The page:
Eve Marcellus: #5
Passion Pit actually began its debut year in 2008 with the release of their first EP Chunk of Change. What began as an innocent project by lead vocalist Michael Angelakos to write a few songs for his girlfriend as a Valentine’s Day present, quickly morphed into a full-fledged entry into the indie electro-pop scene. Fast forward eight months to the release of Manners, a bouncier, more polished execution of Passion Pit’s synth-squeak sound. There isn’t a whole lot of holding back to the tracks, whether Angelakos’ voice is straining to hit the highest notes imaginable for a college-aged man or letting keyboards, a kid’s choir, and a myriad of other random sounds layer over each other. It’s weird and it’s great. There is a remarkable consistency to the complexity of the arrangements, even on tracks like “Swimming in the Flood” that threaten to veer into ballad territory. It is an album that is enjoyable as a whole. If you followed SFCritic’s coverage of the Treasure Island Music Festival this year, you’ll remember I was underwhelmed (to say the least) by their live performance. Still, Manners is an album I can imagine enduring and hope that Passion Pit continues to push the boundaries of their particular brand of studio magic.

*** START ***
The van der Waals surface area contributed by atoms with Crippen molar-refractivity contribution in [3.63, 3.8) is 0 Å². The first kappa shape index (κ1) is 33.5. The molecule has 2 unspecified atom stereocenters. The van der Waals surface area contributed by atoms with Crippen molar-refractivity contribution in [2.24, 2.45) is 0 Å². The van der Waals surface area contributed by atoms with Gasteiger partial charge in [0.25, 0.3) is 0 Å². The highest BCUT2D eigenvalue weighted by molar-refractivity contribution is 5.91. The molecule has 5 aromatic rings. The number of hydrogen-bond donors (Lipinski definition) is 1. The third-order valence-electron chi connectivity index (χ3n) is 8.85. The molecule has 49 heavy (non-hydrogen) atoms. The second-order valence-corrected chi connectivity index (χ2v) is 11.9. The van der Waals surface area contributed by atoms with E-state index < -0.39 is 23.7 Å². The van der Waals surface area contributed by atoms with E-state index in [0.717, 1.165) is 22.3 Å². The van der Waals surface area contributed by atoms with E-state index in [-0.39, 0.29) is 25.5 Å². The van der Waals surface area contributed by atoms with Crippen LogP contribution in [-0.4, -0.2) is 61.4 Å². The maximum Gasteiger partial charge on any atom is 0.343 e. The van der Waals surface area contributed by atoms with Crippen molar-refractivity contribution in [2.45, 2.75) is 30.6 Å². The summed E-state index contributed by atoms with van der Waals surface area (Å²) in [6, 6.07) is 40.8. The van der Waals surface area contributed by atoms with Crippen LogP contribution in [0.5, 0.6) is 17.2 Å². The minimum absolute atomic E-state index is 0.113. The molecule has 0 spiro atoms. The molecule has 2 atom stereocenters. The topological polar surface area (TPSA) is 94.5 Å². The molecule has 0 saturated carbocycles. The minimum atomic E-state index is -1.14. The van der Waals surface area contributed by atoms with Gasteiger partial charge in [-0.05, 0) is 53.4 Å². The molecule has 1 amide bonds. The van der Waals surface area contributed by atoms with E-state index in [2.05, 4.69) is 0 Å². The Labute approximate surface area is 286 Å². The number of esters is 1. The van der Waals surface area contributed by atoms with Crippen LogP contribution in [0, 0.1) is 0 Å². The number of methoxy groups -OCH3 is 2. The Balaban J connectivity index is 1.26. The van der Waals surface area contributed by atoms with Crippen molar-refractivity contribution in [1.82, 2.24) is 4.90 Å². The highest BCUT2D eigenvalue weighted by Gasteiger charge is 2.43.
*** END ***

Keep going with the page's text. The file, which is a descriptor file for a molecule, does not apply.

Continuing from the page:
Like a young Nas, Fashawn lyrically articulates the world surrounding him. On tracks like “Sunny California,” Fashawn raps, “A pimp told me “a ho is just an open purse”/ A ho told me a pimp don’t see what she worth / Think that a shame, that’s the game and we all in it / Hollywood, don’t take it personal, it’s all business,” illustrating a young man wise beyond his years (21-years-old). Boy Meets World is a gallery of lyrical paintings of life as Fashawn sees it. It’s not just about his skill, which on previous mixtapes are evident (see the song “F.A.S.H.A.W.N.”). What’s most impressive about Boy Meets World is Fashawn’s confidence and self-reflection on tracks like “Father,” and “Boy Meets World.” Fashawn not only describes his struggles, but finds resolve in his rough upbringing (father incarcerated and mother’s struggle with substance abuse). He provides support (“Life As A Shorty”) and guidance (“Hey Young World”) to youth with similar struggles. Not to mention, every beat is clean and fitting. With soulful piano samples, and varying tempos, Exile continues to show he is one of the best producers in hip hop today. Boy Meets World is more than just a promising debut, it’s an excellent album.